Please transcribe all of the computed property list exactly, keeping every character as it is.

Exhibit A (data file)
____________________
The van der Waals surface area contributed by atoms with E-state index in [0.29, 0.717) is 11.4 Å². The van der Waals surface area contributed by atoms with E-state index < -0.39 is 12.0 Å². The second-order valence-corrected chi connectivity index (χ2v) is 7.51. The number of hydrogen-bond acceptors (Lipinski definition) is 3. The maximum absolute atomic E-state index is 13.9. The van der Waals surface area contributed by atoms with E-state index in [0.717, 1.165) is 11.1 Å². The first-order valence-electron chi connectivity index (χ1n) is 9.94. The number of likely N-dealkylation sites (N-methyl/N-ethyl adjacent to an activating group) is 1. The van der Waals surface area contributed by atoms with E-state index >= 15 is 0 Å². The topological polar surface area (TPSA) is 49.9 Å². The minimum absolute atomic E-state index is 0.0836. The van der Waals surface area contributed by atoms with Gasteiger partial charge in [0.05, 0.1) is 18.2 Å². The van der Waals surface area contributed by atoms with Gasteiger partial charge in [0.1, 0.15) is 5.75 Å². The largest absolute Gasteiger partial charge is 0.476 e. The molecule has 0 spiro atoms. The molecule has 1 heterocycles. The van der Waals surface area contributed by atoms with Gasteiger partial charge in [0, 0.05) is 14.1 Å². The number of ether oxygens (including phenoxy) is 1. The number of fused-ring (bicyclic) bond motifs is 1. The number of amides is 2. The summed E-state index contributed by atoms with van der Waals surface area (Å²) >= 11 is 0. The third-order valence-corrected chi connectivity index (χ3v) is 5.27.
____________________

The van der Waals surface area contributed by atoms with E-state index in [0.29, 0.717) is 11.4 Å². The van der Waals surface area contributed by atoms with E-state index < -0.39 is 12.0 Å². The second-order valence-corrected chi connectivity index (χ2v) is 7.51. The number of hydrogen-bond acceptors (Lipinski definition) is 3. The maximum absolute atomic E-state index is 13.9. The van der Waals surface area contributed by atoms with E-state index in [0.717, 1.165) is 11.1 Å². The first-order valence-electron chi connectivity index (χ1n) is 9.94. The number of likely N-dealkylation sites (N-methyl/N-ethyl adjacent to an activating group) is 1. The van der Waals surface area contributed by atoms with E-state index >= 15 is 0 Å². The topological polar surface area (TPSA) is 49.9 Å². The minimum absolute atomic E-state index is 0.0836. The van der Waals surface area contributed by atoms with Gasteiger partial charge in [0.05, 0.1) is 18.2 Å². The van der Waals surface area contributed by atoms with Gasteiger partial charge in [0.1, 0.15) is 5.75 Å². The largest absolute Gasteiger partial charge is 0.476 e. The molecule has 0 spiro atoms. The molecule has 1 heterocycles. The van der Waals surface area contributed by atoms with Gasteiger partial charge in [0, 0.05) is 14.1 Å². The number of ether oxygens (including phenoxy) is 1. The number of fused-ring (bicyclic) bond motifs is 1. The number of amides is 2. The summed E-state index contributed by atoms with van der Waals surface area (Å²) >= 11 is 0. The third-order valence-corrected chi connectivity index (χ3v) is 5.27.